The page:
Mythology as Atonement
6 December 2009 (updated 14 December 2016)
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While listening to speakers at church today, I considered my internal reactions to the various ideas and feelings expressed. At times I was inspired, at times indifferent, and on occasion annoyed. Consideration led me mostly to familiar explanations, ranging from degree of shared perspective to volume of persons near me, but at least one new explanation also came to mind.
We are mythologists, not so much academically as by engagement. We mythologize. Unfortunately, this needs to be distinguished from popular notions of “mythology” as mere fantasy or outright lies. A more formal understanding of “mythology” accounts for the meaning of the word’s Greek roots: “mythos” and “logos”. The “mythos” is something like a ritualized story, as may be recounted by a spiritual or religious leader. The “logos” is more like a logical explanation, as a scientist or engineer might provide. Combining the two, we could regard “mythology” as an integrative act that brings together the esthetic strengths of ritual with the epistemic strengths of logic.
The work to harmonize our esthetics and epistemics is a moral obligation – THE moral obligation, if morality is to mean anything at all. We desire, hope and will for a particular kind of world. We experience and observe another. Some say morality is a particular and exclusive sort of world. In practice, though, morality actually becomes the effort of give and take that changes our selves, as individuals and communities, and our world toward greater common congruence. It is working out our differences through persistent charging, rebuking, punishing, forgiving, rewarding and thanking. It is charity, which puts its desired world neither above nor below that of another, but rather seeks eternal atonement. It is friendship.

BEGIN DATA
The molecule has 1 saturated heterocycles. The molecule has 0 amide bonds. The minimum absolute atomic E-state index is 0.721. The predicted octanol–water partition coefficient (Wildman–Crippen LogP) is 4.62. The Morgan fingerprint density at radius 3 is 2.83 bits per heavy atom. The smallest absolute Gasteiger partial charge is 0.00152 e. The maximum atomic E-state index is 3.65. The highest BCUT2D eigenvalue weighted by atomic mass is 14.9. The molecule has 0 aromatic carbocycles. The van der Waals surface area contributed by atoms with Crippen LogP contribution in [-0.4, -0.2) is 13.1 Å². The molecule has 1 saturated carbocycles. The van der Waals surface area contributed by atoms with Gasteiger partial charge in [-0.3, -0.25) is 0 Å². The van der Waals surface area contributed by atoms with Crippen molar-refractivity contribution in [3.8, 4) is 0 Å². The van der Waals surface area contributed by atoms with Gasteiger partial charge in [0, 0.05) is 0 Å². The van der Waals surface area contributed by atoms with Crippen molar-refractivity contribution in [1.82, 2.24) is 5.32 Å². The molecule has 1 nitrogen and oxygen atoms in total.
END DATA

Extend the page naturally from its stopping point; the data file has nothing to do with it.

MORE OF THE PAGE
Mythology is atonement. It is integrative. Done well, it takes the best of our spiritual and religious stories, along with the best of our science and technology, and makes meaning where before there was only superstition or dogmatism on the one hand and hollow coldness on the other. Consequently, we are brought together in mutual respect and understanding, strengthened anew for challenges and opportunities before us, with solid knowledge and tools at hand to empower our common work.
Today, it occurred to me that my internal reactions to speakers at church reflect my mythologizing, and that of others participating in the meeting. Mythology, like all acts of atonement, is generally messy and painful before it delivers the valued results. The archetypal example, among Christians, is that of Jesus in Gethsemane, wracked with pain and bound for glory. As we severally mythologized, suggesting and listening to harmonizations of our experiences with our aspirations, we were inspired, sometimes indifferent, and occasionally annoyed. Of course, some present were engaged in superstition or dogmatism, and some absent were engaged in hollow coldness, rather than the mythologizing. Yet some, hopefully most, mythologized, participating in the work of atonement, persisting in the effort of reconciling our spiritual and explanatory stories.
If you like these thoughts, you might also like “Practicing Atonement.”